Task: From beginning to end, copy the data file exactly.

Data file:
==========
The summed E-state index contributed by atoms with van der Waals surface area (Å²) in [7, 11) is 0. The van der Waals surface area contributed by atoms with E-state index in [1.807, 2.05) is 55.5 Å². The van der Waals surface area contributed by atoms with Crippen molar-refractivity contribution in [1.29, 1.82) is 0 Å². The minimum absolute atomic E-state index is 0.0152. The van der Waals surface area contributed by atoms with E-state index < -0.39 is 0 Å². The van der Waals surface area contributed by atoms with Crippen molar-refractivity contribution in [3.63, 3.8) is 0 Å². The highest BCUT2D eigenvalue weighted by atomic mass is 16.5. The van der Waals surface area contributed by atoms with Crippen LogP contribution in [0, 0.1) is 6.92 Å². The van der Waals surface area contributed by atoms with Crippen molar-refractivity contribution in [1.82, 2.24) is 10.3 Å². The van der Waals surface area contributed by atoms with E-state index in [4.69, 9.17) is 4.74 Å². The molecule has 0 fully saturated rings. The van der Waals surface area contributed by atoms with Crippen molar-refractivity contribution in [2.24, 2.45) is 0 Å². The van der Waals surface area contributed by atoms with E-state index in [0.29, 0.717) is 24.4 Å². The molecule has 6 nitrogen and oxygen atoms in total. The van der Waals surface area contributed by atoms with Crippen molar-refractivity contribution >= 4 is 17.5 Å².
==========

The summed E-state index contributed by atoms with van der Waals surface area (Å²) in [7, 11) is 0. The van der Waals surface area contributed by atoms with E-state index in [1.807, 2.05) is 55.5 Å². The van der Waals surface area contributed by atoms with Crippen molar-refractivity contribution in [1.29, 1.82) is 0 Å². The minimum absolute atomic E-state index is 0.0152. The van der Waals surface area contributed by atoms with E-state index < -0.39 is 0 Å². The van der Waals surface area contributed by atoms with Crippen molar-refractivity contribution in [3.63, 3.8) is 0 Å². The highest BCUT2D eigenvalue weighted by atomic mass is 16.5. The van der Waals surface area contributed by atoms with Crippen LogP contribution in [0, 0.1) is 6.92 Å². The van der Waals surface area contributed by atoms with Crippen molar-refractivity contribution in [1.82, 2.24) is 10.3 Å². The van der Waals surface area contributed by atoms with E-state index in [4.69, 9.17) is 4.74 Å². The molecule has 0 fully saturated rings. The van der Waals surface area contributed by atoms with Crippen molar-refractivity contribution in [2.24, 2.45) is 0 Å². The van der Waals surface area contributed by atoms with E-state index in [0.29, 0.717) is 24.4 Å². The molecule has 6 nitrogen and oxygen atoms in total. The van der Waals surface area contributed by atoms with Crippen molar-refractivity contribution >= 4 is 17.5 Å².